In the design world, the color beige is about as basic as it gets. The ubiquitous neutral is a go-to hue for many homeowners in the living room and beyond—and for good reason. It pairs well with just about any color and style, and can transition with the trends through multiple generations.
But while beige may have a reputation as a use-it-anywhere hue, a new study suggests there’s one room in the home where you might want to reconsider. According to Sleep Junkie, a website designed to deliver tips and data to support a better night’s sleep, beige in the bedroom might not be as soothing a hue as it’s painted out to be.
The site recently surveyed more than 1,000 homeowners on their sleep habits and bedroom aesthetics, which included everything from furniture layouts to paint colors. Through their research, they found that people with bedroom walls painted certain colors reported better sleep, on average, than those with walls splashed in other hues.
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Beige, while a universally appealing bedroom shade thanks to its versatility (it was the second most likely wall color for respondents), was surprisingly associated with some of the poorest sleepers. Of those who catch their Z’s surrounded by the popular neutral, nearly a third reported not sleeping well (the same went for beige’s close cousin, brown).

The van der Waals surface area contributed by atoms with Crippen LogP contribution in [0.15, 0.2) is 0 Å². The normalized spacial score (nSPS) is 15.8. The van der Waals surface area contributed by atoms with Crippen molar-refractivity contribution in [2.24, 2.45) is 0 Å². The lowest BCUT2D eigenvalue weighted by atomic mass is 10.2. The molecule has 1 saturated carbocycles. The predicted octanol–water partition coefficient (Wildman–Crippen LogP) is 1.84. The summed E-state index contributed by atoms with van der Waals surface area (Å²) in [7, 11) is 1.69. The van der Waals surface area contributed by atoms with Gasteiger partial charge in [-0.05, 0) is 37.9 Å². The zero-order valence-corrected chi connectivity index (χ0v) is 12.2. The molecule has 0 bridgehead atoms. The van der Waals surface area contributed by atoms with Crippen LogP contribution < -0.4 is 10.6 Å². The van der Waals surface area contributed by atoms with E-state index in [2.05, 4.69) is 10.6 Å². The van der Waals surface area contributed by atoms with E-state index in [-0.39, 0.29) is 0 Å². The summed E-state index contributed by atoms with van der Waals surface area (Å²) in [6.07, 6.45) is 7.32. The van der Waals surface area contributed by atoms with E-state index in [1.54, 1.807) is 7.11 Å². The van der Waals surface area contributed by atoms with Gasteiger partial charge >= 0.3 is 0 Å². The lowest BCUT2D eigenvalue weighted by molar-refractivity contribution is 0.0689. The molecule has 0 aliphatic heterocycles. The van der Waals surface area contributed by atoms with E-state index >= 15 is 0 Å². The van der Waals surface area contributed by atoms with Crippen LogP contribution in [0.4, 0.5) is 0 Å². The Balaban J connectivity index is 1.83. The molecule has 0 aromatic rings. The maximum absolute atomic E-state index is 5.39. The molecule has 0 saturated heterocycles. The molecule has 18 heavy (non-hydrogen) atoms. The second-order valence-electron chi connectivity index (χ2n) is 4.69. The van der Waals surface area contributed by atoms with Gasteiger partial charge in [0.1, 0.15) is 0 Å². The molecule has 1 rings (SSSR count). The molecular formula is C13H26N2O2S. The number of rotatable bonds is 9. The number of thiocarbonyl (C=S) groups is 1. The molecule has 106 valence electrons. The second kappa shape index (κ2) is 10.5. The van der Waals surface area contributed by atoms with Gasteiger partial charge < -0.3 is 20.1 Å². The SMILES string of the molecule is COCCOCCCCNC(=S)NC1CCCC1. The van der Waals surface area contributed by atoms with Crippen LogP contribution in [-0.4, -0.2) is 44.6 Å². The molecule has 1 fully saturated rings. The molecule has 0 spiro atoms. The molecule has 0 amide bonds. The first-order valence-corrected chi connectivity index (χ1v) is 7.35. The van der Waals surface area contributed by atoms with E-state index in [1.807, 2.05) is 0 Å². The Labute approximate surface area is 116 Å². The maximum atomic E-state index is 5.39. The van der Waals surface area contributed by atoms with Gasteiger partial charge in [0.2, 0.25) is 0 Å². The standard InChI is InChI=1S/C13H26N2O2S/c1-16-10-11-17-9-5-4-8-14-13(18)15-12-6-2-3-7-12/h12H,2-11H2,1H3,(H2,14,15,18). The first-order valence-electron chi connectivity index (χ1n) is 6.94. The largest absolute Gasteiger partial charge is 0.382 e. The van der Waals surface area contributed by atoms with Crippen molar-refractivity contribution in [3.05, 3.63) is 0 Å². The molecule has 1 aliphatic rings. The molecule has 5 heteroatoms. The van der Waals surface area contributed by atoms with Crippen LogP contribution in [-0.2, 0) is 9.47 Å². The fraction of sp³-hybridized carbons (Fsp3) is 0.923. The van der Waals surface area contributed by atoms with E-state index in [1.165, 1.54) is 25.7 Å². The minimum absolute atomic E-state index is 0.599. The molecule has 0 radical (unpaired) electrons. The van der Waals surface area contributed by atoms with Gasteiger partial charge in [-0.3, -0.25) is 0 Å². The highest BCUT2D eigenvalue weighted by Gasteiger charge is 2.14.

So what bedroom shades do promote better sleep? According to this data, snooze-worthy hues are more likely to fall along the ROYGBIV scale, with the most well-rested respondents sporting bedrooms in blue and purple. If you pay attention to color psychology, this actually makes perfect sense. Because of its connection to nature, blue evokes feelings of calmness and serenity. It also bring to mind stability and order, both reassuring qualities that can help banish pre-bedtime stress. Purple, meanwhile, is often associated with wealth, wisdom, creativity, and magic, which can make for some dynamite end-of-day inspiration (and perhaps some pretty interesting dreams).
But while color is an important factor in creating a restful atmosphere, it’s not the only bedroom characteristic that can contribute to better sleep. Those who make the bed every morning, for instance, are more likely to sleep better that night. Bedroom cleanliness is also an important factor, with nearly three-quarters of tidy warriors typically sleeping well (in contrast, just 50 percent of those with messy bedrooms report the same).
Ready to revamp your room in the name of better sleep? Check out 33 of our favorite blue bedrooms as inspiration.